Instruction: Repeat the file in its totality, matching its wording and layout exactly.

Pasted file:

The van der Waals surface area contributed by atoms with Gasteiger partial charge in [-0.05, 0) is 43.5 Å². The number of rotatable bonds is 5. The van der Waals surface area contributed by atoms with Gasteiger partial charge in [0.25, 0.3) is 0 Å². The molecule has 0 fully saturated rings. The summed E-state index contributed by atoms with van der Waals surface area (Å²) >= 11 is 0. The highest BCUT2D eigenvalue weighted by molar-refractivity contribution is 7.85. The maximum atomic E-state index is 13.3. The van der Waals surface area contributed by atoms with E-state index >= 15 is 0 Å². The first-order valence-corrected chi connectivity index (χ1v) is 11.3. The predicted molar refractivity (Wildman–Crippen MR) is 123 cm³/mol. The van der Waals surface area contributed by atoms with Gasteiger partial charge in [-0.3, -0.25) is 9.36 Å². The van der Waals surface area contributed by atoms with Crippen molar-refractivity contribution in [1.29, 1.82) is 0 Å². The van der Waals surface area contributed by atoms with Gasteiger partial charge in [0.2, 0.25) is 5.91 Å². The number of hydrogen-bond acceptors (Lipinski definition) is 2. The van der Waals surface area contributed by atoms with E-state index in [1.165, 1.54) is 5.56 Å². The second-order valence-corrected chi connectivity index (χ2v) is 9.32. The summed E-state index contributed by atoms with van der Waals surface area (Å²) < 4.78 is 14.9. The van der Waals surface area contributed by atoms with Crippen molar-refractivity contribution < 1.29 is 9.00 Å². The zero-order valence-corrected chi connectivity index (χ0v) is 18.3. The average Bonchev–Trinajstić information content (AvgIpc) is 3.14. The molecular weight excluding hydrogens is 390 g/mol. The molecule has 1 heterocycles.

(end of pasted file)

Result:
The van der Waals surface area contributed by atoms with Gasteiger partial charge in [-0.05, 0) is 43.5 Å². The number of rotatable bonds is 5. The van der Waals surface area contributed by atoms with Gasteiger partial charge in [0.25, 0.3) is 0 Å². The molecule has 0 fully saturated rings. The summed E-state index contributed by atoms with van der Waals surface area (Å²) >= 11 is 0. The highest BCUT2D eigenvalue weighted by molar-refractivity contribution is 7.85. The maximum atomic E-state index is 13.3. The van der Waals surface area contributed by atoms with E-state index >= 15 is 0 Å². The first-order valence-corrected chi connectivity index (χ1v) is 11.3. The predicted molar refractivity (Wildman–Crippen MR) is 123 cm³/mol. The van der Waals surface area contributed by atoms with Gasteiger partial charge in [-0.3, -0.25) is 9.36 Å². The van der Waals surface area contributed by atoms with Crippen molar-refractivity contribution in [1.29, 1.82) is 0 Å². The van der Waals surface area contributed by atoms with Gasteiger partial charge in [0.2, 0.25) is 5.91 Å². The number of hydrogen-bond acceptors (Lipinski definition) is 2. The van der Waals surface area contributed by atoms with E-state index in [1.165, 1.54) is 5.56 Å². The second-order valence-corrected chi connectivity index (χ2v) is 9.32. The summed E-state index contributed by atoms with van der Waals surface area (Å²) < 4.78 is 14.9. The van der Waals surface area contributed by atoms with Crippen molar-refractivity contribution < 1.29 is 9.00 Å². The zero-order valence-corrected chi connectivity index (χ0v) is 18.3. The average Bonchev–Trinajstić information content (AvgIpc) is 3.14. The molecular weight excluding hydrogens is 390 g/mol. The molecule has 1 heterocycles.